Sustaining the Niger State supply chain transformation initiatives beyond donor support
6th July 2021
Financial contributions made to a health supply chain system are multifaceted. Niger State’s system relied heavily on donor funding, but donations were insufficient to fund a supply chain transformation initiative (SCTI) and had inevitable consequences for implementing a self-sufficient supply chain. Ultimately, the State lacked a long-term funding plan for its health supply chain.
Pamela Steele Associates (PSA) supported Niger State’s development of a 5-year Financial Sustainability Plan that identified strategies for securing new sources of income, focusing on the areas of the SCTI with strong potential.
To ensure financial sustainability of the SCTI, PSA examined each element, conducted research into its feasibility, and explored the costs involved.
The plan aimed to place the Niger State Drugs and Hospitals Consumables Management Agency (NSDHCMA) on the pathway to financial self-sufficiency within five years, while enhancing the internal financial resilience of Niger State’s supply chain.
The FSP focused on four key intervention areas in line with the government’s strategic plan:
- Increased data transparency – crucial for effective decision-making and continuous improvement;
- Better product availability;
- Promoting the NSDHCMA as a learning organisation;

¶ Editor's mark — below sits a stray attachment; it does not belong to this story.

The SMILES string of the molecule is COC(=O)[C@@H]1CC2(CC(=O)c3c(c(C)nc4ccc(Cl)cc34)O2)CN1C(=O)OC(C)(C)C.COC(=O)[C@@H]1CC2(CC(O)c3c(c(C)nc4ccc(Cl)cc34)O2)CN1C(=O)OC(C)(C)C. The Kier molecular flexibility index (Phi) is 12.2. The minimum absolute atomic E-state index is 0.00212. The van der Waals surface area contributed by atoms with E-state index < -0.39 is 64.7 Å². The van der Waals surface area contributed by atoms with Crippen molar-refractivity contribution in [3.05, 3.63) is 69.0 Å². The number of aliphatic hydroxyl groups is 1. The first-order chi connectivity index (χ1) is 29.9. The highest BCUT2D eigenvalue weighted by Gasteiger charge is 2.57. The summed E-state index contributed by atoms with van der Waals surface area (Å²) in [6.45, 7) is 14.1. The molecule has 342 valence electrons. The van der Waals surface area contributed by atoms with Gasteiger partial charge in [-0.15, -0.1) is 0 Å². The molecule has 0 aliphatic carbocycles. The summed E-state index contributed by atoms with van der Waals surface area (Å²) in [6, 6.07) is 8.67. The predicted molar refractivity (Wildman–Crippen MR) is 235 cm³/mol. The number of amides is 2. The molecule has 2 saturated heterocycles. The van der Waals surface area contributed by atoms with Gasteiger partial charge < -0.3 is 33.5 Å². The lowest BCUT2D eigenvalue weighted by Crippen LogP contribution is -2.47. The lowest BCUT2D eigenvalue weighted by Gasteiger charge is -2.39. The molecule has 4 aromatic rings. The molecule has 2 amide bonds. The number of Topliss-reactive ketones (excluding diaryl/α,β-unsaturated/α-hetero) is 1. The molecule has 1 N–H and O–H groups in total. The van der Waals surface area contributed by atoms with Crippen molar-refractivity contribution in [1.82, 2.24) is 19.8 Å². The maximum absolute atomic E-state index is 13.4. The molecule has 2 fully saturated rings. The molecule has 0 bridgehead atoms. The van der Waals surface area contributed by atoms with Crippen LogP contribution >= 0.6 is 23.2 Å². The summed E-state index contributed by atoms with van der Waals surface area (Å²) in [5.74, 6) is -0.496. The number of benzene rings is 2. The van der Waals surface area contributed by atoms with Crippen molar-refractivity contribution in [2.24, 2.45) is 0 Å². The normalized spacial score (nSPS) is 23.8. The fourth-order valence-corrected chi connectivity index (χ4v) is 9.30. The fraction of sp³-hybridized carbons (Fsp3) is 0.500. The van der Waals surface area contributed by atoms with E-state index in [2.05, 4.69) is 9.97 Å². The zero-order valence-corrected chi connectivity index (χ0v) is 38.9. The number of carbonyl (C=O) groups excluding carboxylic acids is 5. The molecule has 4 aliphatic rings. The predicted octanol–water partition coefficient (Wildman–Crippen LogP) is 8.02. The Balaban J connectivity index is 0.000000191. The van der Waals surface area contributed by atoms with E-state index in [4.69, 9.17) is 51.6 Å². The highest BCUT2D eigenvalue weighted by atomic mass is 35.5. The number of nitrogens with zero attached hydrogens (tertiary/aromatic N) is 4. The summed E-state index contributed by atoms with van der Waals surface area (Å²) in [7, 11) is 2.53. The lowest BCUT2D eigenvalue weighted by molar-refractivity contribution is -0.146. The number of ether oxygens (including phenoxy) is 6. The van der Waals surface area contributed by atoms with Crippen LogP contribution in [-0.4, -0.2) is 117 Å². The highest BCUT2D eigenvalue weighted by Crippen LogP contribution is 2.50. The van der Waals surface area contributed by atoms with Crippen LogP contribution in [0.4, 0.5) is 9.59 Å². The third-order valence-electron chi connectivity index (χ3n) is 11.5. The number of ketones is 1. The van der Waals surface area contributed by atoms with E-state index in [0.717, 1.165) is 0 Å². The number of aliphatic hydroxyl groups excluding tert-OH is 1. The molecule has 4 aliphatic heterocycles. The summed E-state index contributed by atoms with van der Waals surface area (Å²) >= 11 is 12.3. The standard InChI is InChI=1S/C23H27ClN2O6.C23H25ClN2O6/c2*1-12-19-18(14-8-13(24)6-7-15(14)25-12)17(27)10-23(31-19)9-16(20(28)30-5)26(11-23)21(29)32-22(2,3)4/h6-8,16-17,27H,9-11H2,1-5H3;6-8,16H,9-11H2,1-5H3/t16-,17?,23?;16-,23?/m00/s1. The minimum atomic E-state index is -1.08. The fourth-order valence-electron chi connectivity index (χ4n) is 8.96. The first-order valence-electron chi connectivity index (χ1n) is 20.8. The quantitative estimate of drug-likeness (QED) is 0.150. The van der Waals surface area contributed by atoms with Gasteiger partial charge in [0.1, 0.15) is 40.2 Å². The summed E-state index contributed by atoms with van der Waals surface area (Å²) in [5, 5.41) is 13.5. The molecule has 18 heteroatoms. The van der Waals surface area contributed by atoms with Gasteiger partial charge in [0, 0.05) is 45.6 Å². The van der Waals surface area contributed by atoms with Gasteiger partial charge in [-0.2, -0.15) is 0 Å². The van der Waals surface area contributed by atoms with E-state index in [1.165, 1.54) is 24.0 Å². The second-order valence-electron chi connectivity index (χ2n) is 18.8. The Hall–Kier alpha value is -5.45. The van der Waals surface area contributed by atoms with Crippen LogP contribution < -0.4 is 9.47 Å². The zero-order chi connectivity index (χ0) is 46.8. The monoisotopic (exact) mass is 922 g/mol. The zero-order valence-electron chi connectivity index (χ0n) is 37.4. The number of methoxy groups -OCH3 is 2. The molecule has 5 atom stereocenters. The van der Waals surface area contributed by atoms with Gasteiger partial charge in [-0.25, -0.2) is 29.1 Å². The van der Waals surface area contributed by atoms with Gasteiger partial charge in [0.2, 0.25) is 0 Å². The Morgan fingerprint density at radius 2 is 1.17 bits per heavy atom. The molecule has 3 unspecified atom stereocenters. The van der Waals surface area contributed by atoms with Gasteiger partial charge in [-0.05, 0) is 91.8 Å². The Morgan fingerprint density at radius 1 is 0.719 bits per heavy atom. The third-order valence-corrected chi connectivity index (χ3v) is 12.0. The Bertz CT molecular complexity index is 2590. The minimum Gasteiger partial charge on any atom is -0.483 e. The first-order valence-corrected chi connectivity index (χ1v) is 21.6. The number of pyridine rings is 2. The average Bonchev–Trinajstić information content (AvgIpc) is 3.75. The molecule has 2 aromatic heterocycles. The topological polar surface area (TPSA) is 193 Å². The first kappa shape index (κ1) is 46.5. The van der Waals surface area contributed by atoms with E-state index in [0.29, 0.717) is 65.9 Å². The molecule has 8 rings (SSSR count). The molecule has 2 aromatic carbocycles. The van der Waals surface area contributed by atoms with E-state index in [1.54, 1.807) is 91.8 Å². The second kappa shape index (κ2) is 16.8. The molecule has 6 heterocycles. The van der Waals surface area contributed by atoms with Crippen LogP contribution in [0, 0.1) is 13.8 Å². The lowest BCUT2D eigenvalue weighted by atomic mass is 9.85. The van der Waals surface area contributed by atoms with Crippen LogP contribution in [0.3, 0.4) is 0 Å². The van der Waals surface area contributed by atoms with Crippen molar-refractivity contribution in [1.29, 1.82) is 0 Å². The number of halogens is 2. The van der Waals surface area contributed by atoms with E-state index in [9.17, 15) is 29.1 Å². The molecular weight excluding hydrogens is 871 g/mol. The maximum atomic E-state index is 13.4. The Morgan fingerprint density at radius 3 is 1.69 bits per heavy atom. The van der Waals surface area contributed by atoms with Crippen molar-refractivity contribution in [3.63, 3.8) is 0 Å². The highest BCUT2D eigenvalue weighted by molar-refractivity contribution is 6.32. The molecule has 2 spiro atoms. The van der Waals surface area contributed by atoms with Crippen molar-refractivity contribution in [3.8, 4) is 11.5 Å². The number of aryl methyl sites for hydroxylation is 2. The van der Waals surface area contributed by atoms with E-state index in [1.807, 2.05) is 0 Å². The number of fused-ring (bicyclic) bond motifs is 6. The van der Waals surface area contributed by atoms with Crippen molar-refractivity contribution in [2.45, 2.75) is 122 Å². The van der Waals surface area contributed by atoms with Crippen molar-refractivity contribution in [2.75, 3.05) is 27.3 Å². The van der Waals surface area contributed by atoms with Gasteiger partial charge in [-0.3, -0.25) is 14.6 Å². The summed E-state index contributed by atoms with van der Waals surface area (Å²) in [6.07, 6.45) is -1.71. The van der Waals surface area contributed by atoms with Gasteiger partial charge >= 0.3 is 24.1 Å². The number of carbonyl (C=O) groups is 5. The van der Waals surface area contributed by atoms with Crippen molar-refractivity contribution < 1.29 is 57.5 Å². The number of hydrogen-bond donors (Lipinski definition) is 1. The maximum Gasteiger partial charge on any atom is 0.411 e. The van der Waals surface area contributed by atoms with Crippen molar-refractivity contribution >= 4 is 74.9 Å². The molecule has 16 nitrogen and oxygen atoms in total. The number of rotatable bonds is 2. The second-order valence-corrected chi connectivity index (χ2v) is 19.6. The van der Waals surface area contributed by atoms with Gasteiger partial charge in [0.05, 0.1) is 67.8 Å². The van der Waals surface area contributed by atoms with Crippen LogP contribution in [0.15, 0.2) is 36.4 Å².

- Capitalising on private sector capacity.
To support the NSDHCMA in implementing the FSP, PSA also provided extensive training to ensure organisational capacity development in a number of critical areas, including: fund management, budget management and tracking, gap analysis, resource mobilisation capabilities and performance regarding judicial allocation.
NSDHCMA began implementing the FSP by diversifying into extemporaneous production and establishing contracts with local manufacturing companies. These companies supply essential short-term medical products, such as paracetamol syrups, antacid suspensions, and sanitisers.
In the FSP, the projected income for the NSDHCMA increases annually from 2020 to 2024. This positive scenario is directly linked to the anticipated funding from the implementation of the MTSS 2021–2023, under which the Agency is expecting to receive substantial funding for essential medicines procurement (DRF), and the resulting cost recovery through a mark-up on sales to health facilities, as well as funds from the contributory health scheme.
High expenditure is observed in 2020, resulting from the capital expenditure on warehouse renovation to pharma-grade, procurement of production equipment, raw materials, and QC reagents, payment for 3PL services, and refurbishment of the infusion plant.
The FSP transformed the NSDHCMA’s position in the business landscape through its rigorous emphasis on financial sustainability.
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